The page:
Even my grandmother, who was recently widowed, voted Obama. Marking this the first time this house-hold has voted democrat.
The layout was horrible at my polling center and there were only six voting booths. The line was already across the parking lot before 6:00. I really hope the crowds don’t discourage voters because there is one thing that I noticed all Americans have in common: impatience.
From The Critic:
Voting in my neighborhood is at the school where The Littlest Critic goes, in the room where they have extended care before and after the official school day. Today, with all the people coming into the building, classes are canceled. Since we walk to school every day (we live that close), I walked to go vote while TLC was asleep and The Wife was waking up and getting dressed.
It was a beautiful day and cars lined all the streets radiating out from the school. I walked with a big smile on my face, happy to be voting and happy to be voting for Obama. I didn’t see a line outside which made me happy and sad. I wanted a huge line to show that people were jazzed up to vote, but I wanted to get in and out as quickly as possible.
When I walked in the door, I saw something different about this election. Usually, I can walk right in, give them my ID and get my ballot in five minutes tops. In 2004, I had to stand in line for ten minutes before I got to the table to get my ballot. The line today stretched all the way out the door and down the hall near to the end. I stood in line with happy joking people laughing and excited, and it took me forty five minutes just to get in the door of the room where we vote.
Inside, it was packed. Since we’ve dumped the touch screen machines, we were back to fill in the bubble optical scan ballots. People were crammed into the room working on every available surface. In one corner, a man wearing a suit and tie stood with a clipboard (I’m assuming he was one of the many lawyers there to advise on election law and to stop any potential challenges from GOP idiots out to disrupt voting). I managed to snag one of the little voting booths, but others were at tables, filling out ballots on top of computer monitors, against walls, standing and using clipboards or stiff pieces of cardboard.
I got to the polling place right around 7am this morning. Luckily, there was no wait for my precint. The others were packed though. I was actually voting right next to my next door neighbor who is very vocal about being a McCain supporter. I voted touchscreen. The majority of people were still using paper ballots, which I find funny because I think the touchscreen voting is way more convenient. After I voted I went home for a bit before jetting off to work. Watched the news and got to see Barack and Michele voting at their Kenwood polling place with their daughters in tow. Would’ve been awesome to be there when that was happening. Oh well, I have the rally to look forward to tonight!!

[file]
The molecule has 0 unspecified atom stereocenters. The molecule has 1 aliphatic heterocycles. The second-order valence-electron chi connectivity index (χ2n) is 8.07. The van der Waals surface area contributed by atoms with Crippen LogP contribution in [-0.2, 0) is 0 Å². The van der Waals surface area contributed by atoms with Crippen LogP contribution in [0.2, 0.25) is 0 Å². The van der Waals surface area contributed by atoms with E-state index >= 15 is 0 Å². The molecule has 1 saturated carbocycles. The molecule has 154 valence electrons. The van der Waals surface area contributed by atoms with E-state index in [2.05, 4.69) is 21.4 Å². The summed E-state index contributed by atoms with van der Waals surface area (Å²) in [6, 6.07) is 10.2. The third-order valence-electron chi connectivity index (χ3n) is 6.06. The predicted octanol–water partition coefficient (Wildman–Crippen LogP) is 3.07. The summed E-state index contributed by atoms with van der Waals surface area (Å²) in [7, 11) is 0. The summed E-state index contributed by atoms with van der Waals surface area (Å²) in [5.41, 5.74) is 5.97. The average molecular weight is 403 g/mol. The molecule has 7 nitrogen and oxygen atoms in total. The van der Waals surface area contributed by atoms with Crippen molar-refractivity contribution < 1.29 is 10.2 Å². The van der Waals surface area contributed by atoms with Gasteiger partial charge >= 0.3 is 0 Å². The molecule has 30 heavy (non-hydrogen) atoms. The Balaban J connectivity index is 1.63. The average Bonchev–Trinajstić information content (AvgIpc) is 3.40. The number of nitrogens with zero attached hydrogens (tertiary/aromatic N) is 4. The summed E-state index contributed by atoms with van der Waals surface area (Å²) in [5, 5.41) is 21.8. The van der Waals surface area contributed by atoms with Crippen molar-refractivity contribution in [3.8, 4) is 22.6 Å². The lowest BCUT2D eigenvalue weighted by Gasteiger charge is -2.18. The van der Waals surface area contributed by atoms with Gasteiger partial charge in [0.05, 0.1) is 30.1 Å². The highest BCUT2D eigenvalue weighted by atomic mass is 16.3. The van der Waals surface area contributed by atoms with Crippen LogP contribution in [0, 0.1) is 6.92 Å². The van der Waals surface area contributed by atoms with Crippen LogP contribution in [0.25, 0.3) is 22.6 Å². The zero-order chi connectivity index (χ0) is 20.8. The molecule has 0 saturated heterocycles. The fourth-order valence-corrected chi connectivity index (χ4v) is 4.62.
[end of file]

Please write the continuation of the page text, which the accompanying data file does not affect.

I just got back from voting and experienced the largest number of cars at the parking lot I’ve ever seen for voting. However I still was able to walk right up and get a ballot (we’re efficient in NH). Still the turnout looks bigger than normal. I am hopeful for a record.
My daughter noticed there was no one from the McCain camp holding signs and talking to voters, but there were about 5 people grouped around an Obama sign. We’re in a town that votes predominantly Republican, so this was a shock. A pleasant shock.
I am cautiously optimistic of an Obama victory.
I got to the polling station at 10 to 7, and there was a line out the door, and no available parking spaces. It moved pretty quickly, however, and by the time I got out at 7:15, I was the 95th ballot cast.
More reports in the comments.
CNet lists a ton of links where you can get your fill of election results.
1. Exit polls have a much larger intrinsic margin for error than regular polls. This is because of what are known as cluster sampling techniques. Exit polls are not conducted at all precincts, but only at some fraction thereof. Although these precincts are selected at random and are supposed to be reflective of their states as a whole, this introduces another opportunity for error to occur (say, for instance, that a particular precinct has been canvassed especially heavily by one of the campaigns). This makes the margins for error somewhere between 50-90% higher than they would be for comparable telephone surveys.
2. Exit polls have consistently overstated the Democratic share of the vote. Many of you will recall this happening in 2004, when leaked exit polls suggested that John Kerry would have a much better day than he actually had. But this phenomenon was hardly unique to 2004. In 2000, for instance, exit polls had Al Gore winning states like Alabama and Georgia (!). If you go back and watch The War Room, you’ll find George Stephanopolous and James Carville gloating over exit polls showing Bill Clinton winning states like Indiana and Texas, which of course he did not win.